The World's First Multi-National eBook! 
Life Begins at 80...on the Internet
(Casting the Net from Au to Za)

Search the Internet

HomeIntroductionNew StoriesSubscribeRecent Stories
IndexSearchAbout UsGraypow
Guest Map


World travellers who have already visited in Norway and Y in France, two places with the world's shortest names, should explore the historic province of U in Tibet to complete the trifecta.

They must take care not to offend the locals. Tibet Travel Tours says: "Tibetan people stretch out their tongue to say hello to you. Also it is a courtesy to put their hands palm in front of breast. If you are asked to sit down, please cross your legs - do not stretch your legs forward and face your sole to others."

Other tips from the TTT website include:

  • When the host presents you a cup of wine, you should dip your ring finger in the wine and flick the wine into the sky, in the air and to the ground respectively to express your respects to the heaven, the earth and the ancestors before sipping the wine. The host will fill the cup, and you take a sip of the wine again. After the host fills your cup again, you have to bottom it up.
  • Eagles are the sacred birds in the eyes of the Tibetan people. You should not drive them away or injure them. On the outskirts, you could not drive or disturb the sheep or cows with red, green or yellow cloth strips on.

"Since more and more tourists are going to Tibet," says the Tours website, "more and more Tibetan people get used of seeing the 'Big Noses' (western people) with jeans, sun glasses and some of them with shorts (it is prohibited to wear shorts among the Tibetans), the above rules are not obeyed so strictly as before. But we still suggest you take the above advices and travel to behave well."

U has a long history. Its capital, Lhasa, was founded in 633 A.D. under the leadership of King Songtsan Gampo. The Friends of Tibet website says: "The influence of the Sakya priest-rulers gradually declined after the death of Kublai Khan in 1295. In 1358 the province of U (Central Tibet) fell into the hands of the Governor of Nedong, Changchub Gyaltsen, a monk of the Phamo Drugpa branch of Kagyud school, and for the next 86 years, eleven Lamas of the Phamo Drugpa lineage ruled Tibet."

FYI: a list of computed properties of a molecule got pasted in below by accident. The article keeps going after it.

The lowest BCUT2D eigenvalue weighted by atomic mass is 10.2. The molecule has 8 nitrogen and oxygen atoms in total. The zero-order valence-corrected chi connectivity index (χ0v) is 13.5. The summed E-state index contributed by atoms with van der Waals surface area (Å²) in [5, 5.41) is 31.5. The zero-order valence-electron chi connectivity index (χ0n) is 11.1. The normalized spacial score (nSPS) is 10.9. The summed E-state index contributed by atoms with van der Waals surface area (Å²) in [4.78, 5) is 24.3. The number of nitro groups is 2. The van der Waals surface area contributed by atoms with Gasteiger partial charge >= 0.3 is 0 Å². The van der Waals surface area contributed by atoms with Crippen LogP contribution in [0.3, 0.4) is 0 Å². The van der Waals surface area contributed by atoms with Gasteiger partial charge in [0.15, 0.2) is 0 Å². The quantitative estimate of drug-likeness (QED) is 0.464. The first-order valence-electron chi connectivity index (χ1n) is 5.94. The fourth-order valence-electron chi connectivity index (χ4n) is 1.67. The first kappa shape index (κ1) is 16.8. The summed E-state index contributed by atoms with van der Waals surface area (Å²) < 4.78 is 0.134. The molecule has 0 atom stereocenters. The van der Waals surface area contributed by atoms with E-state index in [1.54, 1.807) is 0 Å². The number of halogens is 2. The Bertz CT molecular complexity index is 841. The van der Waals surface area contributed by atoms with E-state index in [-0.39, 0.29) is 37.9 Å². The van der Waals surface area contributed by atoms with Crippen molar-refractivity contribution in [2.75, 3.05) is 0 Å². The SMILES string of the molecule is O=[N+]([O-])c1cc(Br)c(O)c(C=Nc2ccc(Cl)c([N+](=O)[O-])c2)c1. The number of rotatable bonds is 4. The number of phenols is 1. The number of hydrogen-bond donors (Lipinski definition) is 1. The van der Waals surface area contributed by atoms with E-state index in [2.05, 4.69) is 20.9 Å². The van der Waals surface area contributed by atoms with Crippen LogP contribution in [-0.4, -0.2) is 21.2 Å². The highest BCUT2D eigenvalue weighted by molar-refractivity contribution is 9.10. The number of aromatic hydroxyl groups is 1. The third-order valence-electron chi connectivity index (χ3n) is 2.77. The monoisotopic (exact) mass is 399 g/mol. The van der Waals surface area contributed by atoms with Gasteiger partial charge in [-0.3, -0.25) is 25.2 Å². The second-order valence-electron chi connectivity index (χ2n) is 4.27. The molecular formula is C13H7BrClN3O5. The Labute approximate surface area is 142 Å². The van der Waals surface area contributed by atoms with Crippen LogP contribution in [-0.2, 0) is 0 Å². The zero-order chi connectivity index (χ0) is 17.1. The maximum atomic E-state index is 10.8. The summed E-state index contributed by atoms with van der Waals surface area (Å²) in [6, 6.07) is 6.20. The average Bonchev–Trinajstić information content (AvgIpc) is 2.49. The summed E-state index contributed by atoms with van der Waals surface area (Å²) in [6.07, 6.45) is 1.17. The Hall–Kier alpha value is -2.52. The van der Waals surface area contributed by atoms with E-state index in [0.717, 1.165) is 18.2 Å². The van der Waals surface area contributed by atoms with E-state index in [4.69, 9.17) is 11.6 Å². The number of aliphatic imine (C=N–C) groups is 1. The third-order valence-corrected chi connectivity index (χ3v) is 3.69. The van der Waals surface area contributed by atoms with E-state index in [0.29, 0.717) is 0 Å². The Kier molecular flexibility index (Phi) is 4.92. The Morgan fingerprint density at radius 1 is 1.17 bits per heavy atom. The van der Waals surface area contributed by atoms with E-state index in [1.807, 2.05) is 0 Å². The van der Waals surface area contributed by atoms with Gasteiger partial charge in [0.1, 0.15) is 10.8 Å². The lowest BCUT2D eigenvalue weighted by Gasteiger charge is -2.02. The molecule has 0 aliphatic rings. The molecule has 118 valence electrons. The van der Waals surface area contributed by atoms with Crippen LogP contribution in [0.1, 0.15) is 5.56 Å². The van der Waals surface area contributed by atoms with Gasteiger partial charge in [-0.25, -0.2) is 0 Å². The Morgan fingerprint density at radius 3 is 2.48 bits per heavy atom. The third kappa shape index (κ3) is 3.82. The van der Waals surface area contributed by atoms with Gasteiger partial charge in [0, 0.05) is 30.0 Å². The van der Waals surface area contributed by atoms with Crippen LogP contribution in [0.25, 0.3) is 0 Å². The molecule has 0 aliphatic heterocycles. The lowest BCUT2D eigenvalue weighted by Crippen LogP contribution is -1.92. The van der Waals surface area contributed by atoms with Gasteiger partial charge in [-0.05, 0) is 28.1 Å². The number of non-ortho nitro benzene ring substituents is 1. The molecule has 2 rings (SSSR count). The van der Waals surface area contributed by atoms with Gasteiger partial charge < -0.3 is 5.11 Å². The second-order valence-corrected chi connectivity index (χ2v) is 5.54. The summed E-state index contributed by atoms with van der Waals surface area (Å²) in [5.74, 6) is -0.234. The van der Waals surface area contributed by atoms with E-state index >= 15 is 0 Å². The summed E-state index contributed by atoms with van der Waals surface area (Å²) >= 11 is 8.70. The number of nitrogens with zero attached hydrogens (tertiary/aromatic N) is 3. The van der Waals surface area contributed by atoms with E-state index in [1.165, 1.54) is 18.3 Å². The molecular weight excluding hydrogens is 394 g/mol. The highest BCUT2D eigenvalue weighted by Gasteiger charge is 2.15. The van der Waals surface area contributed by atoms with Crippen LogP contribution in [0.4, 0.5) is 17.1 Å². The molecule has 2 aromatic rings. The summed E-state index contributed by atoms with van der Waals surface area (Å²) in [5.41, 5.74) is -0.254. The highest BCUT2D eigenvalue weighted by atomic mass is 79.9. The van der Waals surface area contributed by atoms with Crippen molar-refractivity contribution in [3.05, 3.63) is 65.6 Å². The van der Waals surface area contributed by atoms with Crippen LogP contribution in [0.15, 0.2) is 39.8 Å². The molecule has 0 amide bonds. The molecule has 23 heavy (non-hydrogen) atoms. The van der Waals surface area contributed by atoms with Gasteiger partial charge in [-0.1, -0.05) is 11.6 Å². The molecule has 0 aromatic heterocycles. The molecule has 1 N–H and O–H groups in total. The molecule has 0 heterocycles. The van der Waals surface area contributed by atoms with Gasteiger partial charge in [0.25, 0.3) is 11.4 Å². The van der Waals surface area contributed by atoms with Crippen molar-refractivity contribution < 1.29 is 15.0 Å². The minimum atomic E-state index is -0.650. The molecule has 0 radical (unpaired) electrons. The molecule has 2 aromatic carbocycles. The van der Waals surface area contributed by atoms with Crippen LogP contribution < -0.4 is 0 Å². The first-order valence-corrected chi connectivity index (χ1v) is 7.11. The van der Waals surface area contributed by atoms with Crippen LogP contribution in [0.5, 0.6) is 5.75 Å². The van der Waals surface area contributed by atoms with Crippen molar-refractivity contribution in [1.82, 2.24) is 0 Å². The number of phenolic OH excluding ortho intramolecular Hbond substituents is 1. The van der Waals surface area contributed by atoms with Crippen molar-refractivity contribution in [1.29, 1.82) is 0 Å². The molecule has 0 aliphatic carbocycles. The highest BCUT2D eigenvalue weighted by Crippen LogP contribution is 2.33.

Brant Arthur of Boston, Massachusetts, visited U Province last September and later posted this interesting report on his website:

We just got back from our 6 day trip through the northern part of U Province in Tibet. This is the same province that Lhasa is found in and consequently does not require a permit to visit, unlike the rest of Tibet.

We met our driver and his white 1991 Landcruiser in the courtyard of our hotel. There were five of us and Lopsa, our driver. He is a good man. At times he drove shockingly slow, but his sense of humor and buddhist faith made up for the lack of speed.

Each drive started with the blessing of a few grains of rice which were then tossed across the dashboard. The next 30 minutes would then be filled with the low and rapid recitation of mantras. One time we gave a lift to a nun for a few kilometers, and the droning mantras of the two of them silenced the rest of us in the car.

Getting out of Lhasa made us see how very poor Tibet is. The Chinese have built some wonderful new roads and all the kids now get an education, but besides this, little has changed. Nomads still wall their black wool tents with fences of dried bush and horses still seemed to be the most common form of transportation.

We spent our first two nights at the Tidrum nunnery, a small town built around the nunnery in a narrow gorge. Prayer flags are strung across the gorge wherever possible, purifying the air.

China Travel Service says "Lhasa is famous for being one of the highest cities in the world, a towering 3,760 meters above the banks of the Lhasa River. What really knocks you out here is the full scale impact on your senses of the breathtaking beauty, unique landscape and the holy atmosphere of this religious center. In Tibetan, Lhasa means "The land of the Gods", or "Holy Place."


In the United States, there are places called Dee in Oregon, and Why in Arizona. Australians have combined those two names by calling one of Sydney's beach suburbs Dee Why.



POSTSCRIPT. By an amazing coincidence, Brant Arthur, whose description of U is quoted with his kind permission, plans to visit , in Norway's Lofoten Islands, in August.

Story first posted July 2004

Copyright 2004

Eric Shackle

HomeIntroductionNew StoriesSubscribeRecent Stories
IndexSearchAbout UsGraypow
Guest Map

  Designed, maintained and hosted by
BDB Web Designs
  Accuse, Abuse or Amuse  
The Web Master